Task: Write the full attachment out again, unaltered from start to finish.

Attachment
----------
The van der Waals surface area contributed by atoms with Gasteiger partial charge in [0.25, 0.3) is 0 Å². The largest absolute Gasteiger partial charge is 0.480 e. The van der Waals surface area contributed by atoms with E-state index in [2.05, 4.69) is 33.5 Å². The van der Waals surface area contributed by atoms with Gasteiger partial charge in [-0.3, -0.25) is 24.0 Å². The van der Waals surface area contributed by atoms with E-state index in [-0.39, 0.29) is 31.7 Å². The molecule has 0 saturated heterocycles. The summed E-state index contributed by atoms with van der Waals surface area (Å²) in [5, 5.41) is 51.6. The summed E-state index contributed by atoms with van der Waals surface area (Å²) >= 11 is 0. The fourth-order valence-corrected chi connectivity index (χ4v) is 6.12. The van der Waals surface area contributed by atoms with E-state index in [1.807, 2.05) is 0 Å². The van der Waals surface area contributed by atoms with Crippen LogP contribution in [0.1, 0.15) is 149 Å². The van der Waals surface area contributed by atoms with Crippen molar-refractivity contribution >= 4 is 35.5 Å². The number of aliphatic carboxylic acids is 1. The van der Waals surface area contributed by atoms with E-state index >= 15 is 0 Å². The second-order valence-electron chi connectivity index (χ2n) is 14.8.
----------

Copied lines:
The van der Waals surface area contributed by atoms with Gasteiger partial charge in [0.25, 0.3) is 0 Å². The largest absolute Gasteiger partial charge is 0.480 e. The van der Waals surface area contributed by atoms with E-state index in [2.05, 4.69) is 33.5 Å². The van der Waals surface area contributed by atoms with Gasteiger partial charge in [-0.3, -0.25) is 24.0 Å². The van der Waals surface area contributed by atoms with E-state index in [-0.39, 0.29) is 31.7 Å². The molecule has 0 saturated heterocycles. The summed E-state index contributed by atoms with van der Waals surface area (Å²) in [5, 5.41) is 51.6. The summed E-state index contributed by atoms with van der Waals surface area (Å²) >= 11 is 0. The fourth-order valence-corrected chi connectivity index (χ4v) is 6.12. The van der Waals surface area contributed by atoms with E-state index in [1.807, 2.05) is 0 Å². The van der Waals surface area contributed by atoms with Crippen LogP contribution in [0.1, 0.15) is 149 Å². The van der Waals surface area contributed by atoms with Crippen molar-refractivity contribution >= 4 is 35.5 Å². The number of aliphatic carboxylic acids is 1. The van der Waals surface area contributed by atoms with E-state index >= 15 is 0 Å². The second-order valence-electron chi connectivity index (χ2n) is 14.8.